(Photo: Johnna Adams. Pictured: Joe Mathers, Jake Alexander, Rebecca McHugh)

Alright, I’m starting to rave again, and I was talking about what I didn’t like. On to what I did: the set, designed by Caleb Levengood, was wonderful, and transformed beautifully from show to show. The lights and costumes did their jobs, but the sound design sort of punched me in the face, and it was such a good pain. Usually I want to not notice design elements, I want them unobtrusive, I don’t want to be sitting there thinking “that was a beautiful light transition”, but in these plays the sound design was so important and necessary, and Asa Wembler did a remarkable job, not only with the supporting sounds and ambience, but with the selection of music, which can sometimes make or break a show (my apologies if someone else picked the music, but it was darn good, whoever chose it).

(Photo: Justin Hoch. Pictured: Isaiah Tanenbaum)

Finally, the acting: there were so many excellent performances, but I want to mention a few specifically. In Angel Eaters, Gregory Waller nearly ran away with the show with his nuanced performance of Fortune Clay; Marnie Schulenburg was sometimes innocent, sometimes creepy, in the best possessed way; and Cotton Wright’s appearances as Azazyel made me wish that she could have appeared in all the shows, a stunning combination of presence, showmanship, and make-up that left me wanting more. The Rattlers cast was full of brilliance, but the chemistry ignited between Matthew Crosby’s Ted and Richard B. Watson’s Everett was electrifying, the sorts of performance that can lead to an actor having to start memorizing speeches about who they’d like to thank; every line, every expression, was a pearl, and the audience was so mesmerized by these two characters that applause spontaneously erupted at the end of their first scene (they also managed to pull audience members out of their seats for a standing ovation at the end, a testament to their remarkable performances and the amazing relationship between these men crafted by Ms. Adams’ words). In the final show, 8 Little Antichrists, Candice Holdorf had the lion’s share of the work, playing six different characters, three of which end up in a Matrix-esque battle with each other in one of the most entertaining scenes I can ever remember in a theater. Jake Alexander and Joe Mathers were very much fun to watch as the convicts Thump & Fibber, and Zack Robidas was one of those very pleasant surprises, delivering a quite literally transformative performance as Jeremy. But the gem of the evening was August Schulenburg as the mysterious(?) Ezekiel; yes, he may have been channelling a little Mike Myers & Jim Carey, and more than a little Pee-Wee Herman (sorry, I meant Paul Reubens), but that certainly didn’t take away from the fact that he was frikkin’ HI-larious. His performance, his timing, his delivery were so spot-on I was shivering with anticipation for the next amazing thing that would happen while he was on stage.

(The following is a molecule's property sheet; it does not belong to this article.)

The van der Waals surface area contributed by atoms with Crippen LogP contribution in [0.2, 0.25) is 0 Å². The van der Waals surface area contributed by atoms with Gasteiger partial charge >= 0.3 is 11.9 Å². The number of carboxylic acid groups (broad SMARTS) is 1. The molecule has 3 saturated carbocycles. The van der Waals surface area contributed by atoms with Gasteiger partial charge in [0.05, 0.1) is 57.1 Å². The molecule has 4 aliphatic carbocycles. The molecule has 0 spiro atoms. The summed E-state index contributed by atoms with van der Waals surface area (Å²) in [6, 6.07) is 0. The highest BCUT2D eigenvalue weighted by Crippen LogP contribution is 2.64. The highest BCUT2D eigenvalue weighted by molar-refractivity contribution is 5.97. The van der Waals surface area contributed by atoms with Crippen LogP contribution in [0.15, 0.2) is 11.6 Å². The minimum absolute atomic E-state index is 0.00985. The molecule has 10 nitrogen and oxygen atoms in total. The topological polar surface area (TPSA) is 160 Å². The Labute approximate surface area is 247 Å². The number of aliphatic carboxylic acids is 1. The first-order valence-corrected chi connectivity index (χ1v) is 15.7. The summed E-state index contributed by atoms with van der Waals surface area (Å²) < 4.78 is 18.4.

(Photo: Justin Hoch. Pictured:Richard Watson, Matthew Crosby)

Alright, so, all in all, one of the best theatre experiences… ever! You must see these shows! They are more than entertaining, they are Entertainments with a capital E! Congratulations Flux and Johnna!

(Photo: Johnna Adams. Pictured: Candice Holdorf)

For schedule & ticket info, visit The Angel Eaters Trilogy continues thru November 22 at The Wings Theatre, 154 Christopher Street